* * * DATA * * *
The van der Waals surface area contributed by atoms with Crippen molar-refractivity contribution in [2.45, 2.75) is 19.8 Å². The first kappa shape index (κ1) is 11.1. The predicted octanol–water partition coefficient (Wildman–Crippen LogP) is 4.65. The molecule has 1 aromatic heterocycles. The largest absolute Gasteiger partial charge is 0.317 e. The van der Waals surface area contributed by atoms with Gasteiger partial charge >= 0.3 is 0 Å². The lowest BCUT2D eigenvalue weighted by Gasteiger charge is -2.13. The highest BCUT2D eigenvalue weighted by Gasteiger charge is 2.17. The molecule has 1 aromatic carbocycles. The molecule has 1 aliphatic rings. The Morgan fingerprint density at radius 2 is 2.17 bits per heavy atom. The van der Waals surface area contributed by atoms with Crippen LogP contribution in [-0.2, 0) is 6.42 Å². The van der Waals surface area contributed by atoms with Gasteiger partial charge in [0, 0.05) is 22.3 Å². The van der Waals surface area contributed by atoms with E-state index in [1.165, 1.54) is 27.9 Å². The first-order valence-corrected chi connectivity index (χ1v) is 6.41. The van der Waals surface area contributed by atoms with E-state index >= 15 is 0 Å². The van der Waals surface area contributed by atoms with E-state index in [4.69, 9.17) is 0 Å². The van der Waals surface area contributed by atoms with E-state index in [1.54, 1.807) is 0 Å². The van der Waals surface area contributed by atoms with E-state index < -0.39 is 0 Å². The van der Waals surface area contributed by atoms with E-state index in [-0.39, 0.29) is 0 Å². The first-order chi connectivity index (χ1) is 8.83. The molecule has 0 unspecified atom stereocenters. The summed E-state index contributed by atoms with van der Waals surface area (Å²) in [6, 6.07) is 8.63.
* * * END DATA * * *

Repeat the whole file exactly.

The van der Waals surface area contributed by atoms with Crippen molar-refractivity contribution in [2.45, 2.75) is 19.8 Å². The first kappa shape index (κ1) is 11.1. The predicted octanol–water partition coefficient (Wildman–Crippen LogP) is 4.65. The molecule has 1 aromatic heterocycles. The largest absolute Gasteiger partial charge is 0.317 e. The van der Waals surface area contributed by atoms with Gasteiger partial charge >= 0.3 is 0 Å². The lowest BCUT2D eigenvalue weighted by Gasteiger charge is -2.13. The highest BCUT2D eigenvalue weighted by Gasteiger charge is 2.17. The molecule has 1 aromatic carbocycles. The molecule has 1 aliphatic rings. The Morgan fingerprint density at radius 2 is 2.17 bits per heavy atom. The van der Waals surface area contributed by atoms with Crippen LogP contribution in [-0.2, 0) is 6.42 Å². The van der Waals surface area contributed by atoms with Gasteiger partial charge in [0, 0.05) is 22.3 Å². The van der Waals surface area contributed by atoms with E-state index in [1.165, 1.54) is 27.9 Å². The first-order valence-corrected chi connectivity index (χ1v) is 6.41. The van der Waals surface area contributed by atoms with E-state index >= 15 is 0 Å². The van der Waals surface area contributed by atoms with E-state index in [4.69, 9.17) is 0 Å². The van der Waals surface area contributed by atoms with E-state index in [1.54, 1.807) is 0 Å². The van der Waals surface area contributed by atoms with E-state index < -0.39 is 0 Å². The van der Waals surface area contributed by atoms with E-state index in [-0.39, 0.29) is 0 Å². The first-order chi connectivity index (χ1) is 8.83. The molecule has 0 unspecified atom stereocenters. The summed E-state index contributed by atoms with van der Waals surface area (Å²) in [6, 6.07) is 8.63.